FREE: Follow my new 100 Days of Swift challenge! >>

< Previous: Transforms and lines   Next: Wrap up >

Images and text

Add one final case to your switch/case statement calling a method drawImagesAndText(), because no discussion of Core Graphics would be useful without telling you how to draw images and text to your context.

If you have a string in Swift, how can you place it into a graphic? The answer is simpler than you think: all strings have a built-in method called draw(with:) that draws the string in a rectangle you specify. Even better, you get to customize the font and size, the formatting, the line wrapping and more all with that one method.

Remarkably, the same is true of UIImage: any image can be drawn straight to a context, and it will even take into account the coordinate reversal of Core Graphics.

Before you're able to draw a string to the screen, you need to meet two more classes: UIFont and NSMutableParagraphStyle(). The former defines a font name and size, e.g. Helvetica Neue size 26, and the latter is used to describe paragraph formatting options, such as line height, indents and alignment.

When you draw a string to the screen, you do using a dictionary of attributes that describes all the options you want to apply. We want to apply a custom font and custom paragraph style – that bit is easy enough. But the keys for the dictionary are special Apple constants: NSAttributedString.Key.font and NSAttributedString.Key.paragraphStyle.

To help make the code clearer, here's a bulleted list of all the things the method needs to do:

  1. Create a renderer at the correct size.
  2. Define a paragraph style that aligns text to the center.
  3. Create an attributes dictionary containing that paragraph style, and also a font.
  4. Draw a string to the screen using the attributes dictionary.
  5. Load an image from the project and draw it to the context.
  6. Update the image view with the finished result.

Below is that the same process, now coded in Swift. As per usual, the number comments match the list above:

func drawImagesAndText() {
    // 1
    let renderer = UIGraphicsImageRenderer(size: CGSize(width: 512, height: 512))

    let img = renderer.image { ctx in
        // 2
        let paragraphStyle = NSMutableParagraphStyle()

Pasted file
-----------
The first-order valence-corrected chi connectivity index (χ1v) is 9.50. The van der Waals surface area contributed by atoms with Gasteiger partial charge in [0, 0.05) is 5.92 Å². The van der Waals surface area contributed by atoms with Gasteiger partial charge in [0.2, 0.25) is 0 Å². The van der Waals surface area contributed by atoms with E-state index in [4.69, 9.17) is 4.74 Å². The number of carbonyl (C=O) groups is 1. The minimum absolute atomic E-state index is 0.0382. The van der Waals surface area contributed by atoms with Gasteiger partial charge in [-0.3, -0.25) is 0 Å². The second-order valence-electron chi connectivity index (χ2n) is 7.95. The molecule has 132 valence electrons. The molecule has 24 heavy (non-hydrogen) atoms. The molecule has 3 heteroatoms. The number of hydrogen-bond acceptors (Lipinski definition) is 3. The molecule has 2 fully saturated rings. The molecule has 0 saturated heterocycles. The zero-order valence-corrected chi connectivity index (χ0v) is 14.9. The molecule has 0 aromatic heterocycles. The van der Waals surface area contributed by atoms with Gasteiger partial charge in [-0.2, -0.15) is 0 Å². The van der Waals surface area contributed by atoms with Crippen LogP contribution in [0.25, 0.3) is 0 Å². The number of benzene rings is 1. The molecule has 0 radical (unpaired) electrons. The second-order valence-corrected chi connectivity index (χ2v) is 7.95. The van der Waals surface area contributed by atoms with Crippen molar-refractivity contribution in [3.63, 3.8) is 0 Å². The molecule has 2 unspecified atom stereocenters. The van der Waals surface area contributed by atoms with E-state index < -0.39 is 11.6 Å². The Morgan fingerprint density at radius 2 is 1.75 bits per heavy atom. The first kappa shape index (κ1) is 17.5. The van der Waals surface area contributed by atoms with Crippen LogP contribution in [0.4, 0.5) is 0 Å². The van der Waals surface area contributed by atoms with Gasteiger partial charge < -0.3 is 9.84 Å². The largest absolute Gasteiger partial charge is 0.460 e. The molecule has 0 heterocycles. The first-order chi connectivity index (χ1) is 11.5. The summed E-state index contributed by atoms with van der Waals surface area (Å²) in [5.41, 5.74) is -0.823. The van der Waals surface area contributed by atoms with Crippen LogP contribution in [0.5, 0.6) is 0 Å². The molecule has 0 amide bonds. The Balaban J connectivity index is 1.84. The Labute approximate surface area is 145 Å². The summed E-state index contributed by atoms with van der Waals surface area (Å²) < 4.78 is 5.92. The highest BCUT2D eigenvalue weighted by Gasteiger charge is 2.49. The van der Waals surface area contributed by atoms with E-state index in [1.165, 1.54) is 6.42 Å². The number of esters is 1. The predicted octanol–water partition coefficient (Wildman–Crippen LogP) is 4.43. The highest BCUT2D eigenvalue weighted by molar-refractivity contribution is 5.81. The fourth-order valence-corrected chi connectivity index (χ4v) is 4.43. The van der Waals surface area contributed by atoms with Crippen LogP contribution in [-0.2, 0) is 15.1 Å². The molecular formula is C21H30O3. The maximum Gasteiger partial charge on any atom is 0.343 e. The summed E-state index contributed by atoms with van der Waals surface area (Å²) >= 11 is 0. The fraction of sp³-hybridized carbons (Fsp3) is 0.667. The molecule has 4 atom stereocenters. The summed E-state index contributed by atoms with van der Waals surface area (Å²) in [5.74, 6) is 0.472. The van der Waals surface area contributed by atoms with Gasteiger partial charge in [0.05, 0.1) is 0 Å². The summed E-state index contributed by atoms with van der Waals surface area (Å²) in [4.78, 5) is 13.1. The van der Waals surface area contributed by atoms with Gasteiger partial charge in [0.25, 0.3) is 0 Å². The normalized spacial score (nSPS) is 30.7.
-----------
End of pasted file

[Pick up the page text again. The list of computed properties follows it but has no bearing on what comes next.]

paragraphStyle.alignment = .center

        // 3
        let attrs = [NSAttributedString.Key.font: UIFont(name: "HelveticaNeue-Thin", size: 36)!, NSAttributedString.Key.paragraphStyle: paragraphStyle]

        // 4
        let string = "The best-laid schemes o'\nmice an' men gang aft agley"
        string.draw(with: CGRect(x: 32, y: 32, width: 448, height: 448), options: .usesLineFragmentOrigin, attributes: attrs, context: nil)

        // 5
        let mouse = UIImage(named: "mouse")
        mouse?.draw(at: CGPoint(x: 300, y: 150))

    // 6
    imageView.image = img

That completes our project. If you found Xcode's code completion wasn't filling in draw(with:) for you, try giving the string an explicit type of NSString, like this:

let string: NSString = "The best-laid schemes o'\nmice an' men gang aft agley"      

The code works regardless, but having code completion around does help reduce mistakes!

Strings and UIImages have built-in methods that let you draw them to a Core Graphics context.

< Previous: Transforms and lines   Next: Wrap up >
Buy Testing Swift Buy Practical iOS 12 Buy Pro Swift Buy Swift Design Patterns Buy Swift Coding Challenges Buy Server-Side Swift (Vapor Edition) Buy Server-Side Swift (Kitura Edition) Buy Hacking with macOS Buy Advanced iOS Volume One Buy Advanced iOS Volume Two Buy Hacking with watchOS Buy Hacking with tvOS Buy Hacking with Swift Buy Dive Into SpriteKit Buy Swift in Sixty Seconds Buy Objective-C for Swift Developers Buy Beyond Code

Was this page useful? Let me know!

Average rating: 5.0/5

Click here to visit the Hacking with Swift store >>